The theme of the game is a familiar one:  the king has died and rival clans are vying for ultimate power.  The warlords have enlisted the aid of the realms animals in their quest for power.  The animals are the twelve comprising the Chinese Zodiac.  The ultimate objective is to score twelve points by assembling groupings of four compatible animals and by eliminating opposing animals.  A typical game takes 30 minutes or so to play. 

When assembling a deck, players are free to choose whichever tiles they desire.  It is advisable to insure that at least half of the deck consists of basic animals, with the remainder being special tiles.  These assembled decks are then shuffled, and players draw an initial hand of five tiles.  

Each turn, a player has two action points to spend.  He can divide these amongst the following possible actions: 

1)      Play a creature, item or obstacle tile.  Tiles are placed into an imaginary grid on the board, and must be placed orthoganally adjacent to a previously placed tile, whether your own or an opponent’s   

2)      Begin an Action or Battle stack.  Whenever a player declares a battle, or desires to play an Action tile, opponents have the opportunity to also play Reaction tiles.  After all players decline to play further tiles, they are resolved from the top of the stack down, with each action occurring if possible.  Beginning an Action or Battle stack is always risky, as often opponents have powerful tiles that they can play to foil your plans.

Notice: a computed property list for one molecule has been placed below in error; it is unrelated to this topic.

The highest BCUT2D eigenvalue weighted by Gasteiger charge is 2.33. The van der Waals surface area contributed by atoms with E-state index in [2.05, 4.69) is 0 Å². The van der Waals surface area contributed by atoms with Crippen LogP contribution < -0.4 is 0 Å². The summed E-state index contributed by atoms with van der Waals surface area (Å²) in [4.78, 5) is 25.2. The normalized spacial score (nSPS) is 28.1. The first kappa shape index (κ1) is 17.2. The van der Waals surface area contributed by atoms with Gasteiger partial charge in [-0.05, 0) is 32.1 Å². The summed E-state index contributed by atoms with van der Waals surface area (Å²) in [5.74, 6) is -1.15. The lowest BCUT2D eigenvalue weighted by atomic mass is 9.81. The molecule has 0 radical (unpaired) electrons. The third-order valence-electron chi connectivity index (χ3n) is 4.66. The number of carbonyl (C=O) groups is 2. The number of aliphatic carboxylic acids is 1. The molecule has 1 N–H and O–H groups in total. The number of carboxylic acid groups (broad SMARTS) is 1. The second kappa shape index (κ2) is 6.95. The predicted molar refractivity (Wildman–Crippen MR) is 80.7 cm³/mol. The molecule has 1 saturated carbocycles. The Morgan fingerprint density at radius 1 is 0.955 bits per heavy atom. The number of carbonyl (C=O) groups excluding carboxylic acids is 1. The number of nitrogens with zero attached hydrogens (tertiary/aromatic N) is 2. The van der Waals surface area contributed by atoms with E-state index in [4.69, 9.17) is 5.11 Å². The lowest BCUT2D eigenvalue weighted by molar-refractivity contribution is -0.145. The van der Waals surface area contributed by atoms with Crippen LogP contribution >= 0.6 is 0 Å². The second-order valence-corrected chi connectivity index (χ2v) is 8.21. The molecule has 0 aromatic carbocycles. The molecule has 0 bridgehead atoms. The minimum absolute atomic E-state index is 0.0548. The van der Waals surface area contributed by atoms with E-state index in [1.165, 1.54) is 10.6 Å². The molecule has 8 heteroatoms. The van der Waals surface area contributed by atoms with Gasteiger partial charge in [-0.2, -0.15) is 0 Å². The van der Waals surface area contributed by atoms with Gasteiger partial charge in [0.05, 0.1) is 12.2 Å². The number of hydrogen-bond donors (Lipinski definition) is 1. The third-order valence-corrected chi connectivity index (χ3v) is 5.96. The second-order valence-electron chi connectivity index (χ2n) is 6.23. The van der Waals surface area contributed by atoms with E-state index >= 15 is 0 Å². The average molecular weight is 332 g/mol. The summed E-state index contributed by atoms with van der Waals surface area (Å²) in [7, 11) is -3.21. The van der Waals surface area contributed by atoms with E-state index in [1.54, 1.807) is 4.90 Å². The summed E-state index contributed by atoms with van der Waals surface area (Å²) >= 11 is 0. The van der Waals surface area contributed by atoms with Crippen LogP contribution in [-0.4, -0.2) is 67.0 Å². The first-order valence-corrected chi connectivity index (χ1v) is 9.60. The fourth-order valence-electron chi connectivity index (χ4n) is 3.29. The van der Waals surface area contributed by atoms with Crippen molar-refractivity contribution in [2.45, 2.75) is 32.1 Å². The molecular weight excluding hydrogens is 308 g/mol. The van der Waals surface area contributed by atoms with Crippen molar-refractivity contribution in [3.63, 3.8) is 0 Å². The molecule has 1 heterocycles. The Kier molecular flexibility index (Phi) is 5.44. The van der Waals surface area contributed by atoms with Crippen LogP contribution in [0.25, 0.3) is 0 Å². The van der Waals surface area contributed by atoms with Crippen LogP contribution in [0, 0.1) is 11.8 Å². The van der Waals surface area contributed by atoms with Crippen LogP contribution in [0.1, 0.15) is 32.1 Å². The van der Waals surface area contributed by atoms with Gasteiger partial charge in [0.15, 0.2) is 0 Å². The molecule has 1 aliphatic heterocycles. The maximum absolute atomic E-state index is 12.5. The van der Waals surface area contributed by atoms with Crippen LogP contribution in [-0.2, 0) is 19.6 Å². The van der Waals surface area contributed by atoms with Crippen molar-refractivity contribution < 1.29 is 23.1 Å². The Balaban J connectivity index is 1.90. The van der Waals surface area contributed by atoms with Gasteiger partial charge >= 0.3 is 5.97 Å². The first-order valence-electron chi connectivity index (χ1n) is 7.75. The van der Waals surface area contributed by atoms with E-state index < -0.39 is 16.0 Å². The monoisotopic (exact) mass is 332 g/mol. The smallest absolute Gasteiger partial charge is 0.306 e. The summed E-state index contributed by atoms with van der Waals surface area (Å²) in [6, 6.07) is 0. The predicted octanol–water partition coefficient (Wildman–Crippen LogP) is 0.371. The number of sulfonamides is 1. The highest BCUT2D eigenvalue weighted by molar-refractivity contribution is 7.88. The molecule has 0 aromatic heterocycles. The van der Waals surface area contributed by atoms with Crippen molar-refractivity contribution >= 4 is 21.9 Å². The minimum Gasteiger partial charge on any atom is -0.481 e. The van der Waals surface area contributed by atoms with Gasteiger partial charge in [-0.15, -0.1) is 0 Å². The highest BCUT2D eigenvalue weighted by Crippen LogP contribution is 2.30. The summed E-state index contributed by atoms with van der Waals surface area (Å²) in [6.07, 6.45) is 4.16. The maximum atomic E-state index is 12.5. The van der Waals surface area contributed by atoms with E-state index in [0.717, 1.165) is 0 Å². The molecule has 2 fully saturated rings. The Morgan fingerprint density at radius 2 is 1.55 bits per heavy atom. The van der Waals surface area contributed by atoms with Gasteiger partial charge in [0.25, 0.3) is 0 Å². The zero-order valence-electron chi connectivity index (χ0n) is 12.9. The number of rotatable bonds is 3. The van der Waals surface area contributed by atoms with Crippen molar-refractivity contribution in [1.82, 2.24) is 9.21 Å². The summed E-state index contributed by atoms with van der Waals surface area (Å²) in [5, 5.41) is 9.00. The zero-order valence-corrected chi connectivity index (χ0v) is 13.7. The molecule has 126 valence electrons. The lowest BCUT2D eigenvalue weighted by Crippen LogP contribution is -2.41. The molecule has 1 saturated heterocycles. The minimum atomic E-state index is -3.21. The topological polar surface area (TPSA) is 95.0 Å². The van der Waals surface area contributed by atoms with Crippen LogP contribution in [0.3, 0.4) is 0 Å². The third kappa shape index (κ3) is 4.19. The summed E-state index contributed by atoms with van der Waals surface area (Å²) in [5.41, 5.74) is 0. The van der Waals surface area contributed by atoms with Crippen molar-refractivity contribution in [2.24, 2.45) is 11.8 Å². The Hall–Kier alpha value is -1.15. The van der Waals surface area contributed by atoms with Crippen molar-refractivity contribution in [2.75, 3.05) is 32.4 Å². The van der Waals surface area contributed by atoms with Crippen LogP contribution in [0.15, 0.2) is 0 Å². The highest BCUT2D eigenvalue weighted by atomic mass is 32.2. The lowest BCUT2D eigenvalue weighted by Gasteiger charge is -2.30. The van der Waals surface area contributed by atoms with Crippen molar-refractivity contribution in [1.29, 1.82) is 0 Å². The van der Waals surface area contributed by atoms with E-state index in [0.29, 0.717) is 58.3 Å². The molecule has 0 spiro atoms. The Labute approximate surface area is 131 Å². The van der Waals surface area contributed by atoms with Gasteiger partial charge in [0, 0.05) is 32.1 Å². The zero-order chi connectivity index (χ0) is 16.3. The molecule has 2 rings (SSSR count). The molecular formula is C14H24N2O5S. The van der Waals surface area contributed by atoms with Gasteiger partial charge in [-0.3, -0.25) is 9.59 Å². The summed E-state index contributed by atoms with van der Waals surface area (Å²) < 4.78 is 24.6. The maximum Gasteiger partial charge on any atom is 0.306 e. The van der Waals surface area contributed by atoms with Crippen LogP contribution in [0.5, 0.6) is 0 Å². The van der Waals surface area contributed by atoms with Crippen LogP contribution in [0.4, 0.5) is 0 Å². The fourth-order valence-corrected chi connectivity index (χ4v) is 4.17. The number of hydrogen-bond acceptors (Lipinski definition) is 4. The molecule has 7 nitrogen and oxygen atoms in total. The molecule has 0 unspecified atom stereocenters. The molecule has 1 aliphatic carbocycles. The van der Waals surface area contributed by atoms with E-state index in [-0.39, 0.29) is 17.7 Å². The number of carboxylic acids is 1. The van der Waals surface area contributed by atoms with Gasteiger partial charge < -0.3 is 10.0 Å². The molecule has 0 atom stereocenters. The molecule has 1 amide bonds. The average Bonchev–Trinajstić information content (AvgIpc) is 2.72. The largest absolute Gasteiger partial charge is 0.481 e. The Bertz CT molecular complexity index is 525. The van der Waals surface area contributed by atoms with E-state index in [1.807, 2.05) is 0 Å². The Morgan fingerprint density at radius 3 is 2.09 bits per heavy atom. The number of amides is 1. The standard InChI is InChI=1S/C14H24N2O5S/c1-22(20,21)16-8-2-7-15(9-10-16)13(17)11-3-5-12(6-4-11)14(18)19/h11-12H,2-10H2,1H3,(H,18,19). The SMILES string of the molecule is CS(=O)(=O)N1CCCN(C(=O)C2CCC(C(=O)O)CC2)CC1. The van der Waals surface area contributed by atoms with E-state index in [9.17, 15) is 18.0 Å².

3)      Draw 2 tiles from the deck.  There is no hand limit, so drawing tiles increases a player’s options during a turn.  Of course, wait too long to play tiles, and you may well be giving your opponents a head start that will be difficult to overcome. 

The main method of scoring points is forming a square of four compatible creatures.  The player laying the final tile in this square collects all four tiles and places them into his scoring pile.  Of course, opponents are likely to place animals or obstacles in an attempt to disrupt the formation of this square, and will likely be angling to capture the square themselves.  Much of the action takes place in this struggle for completing squares.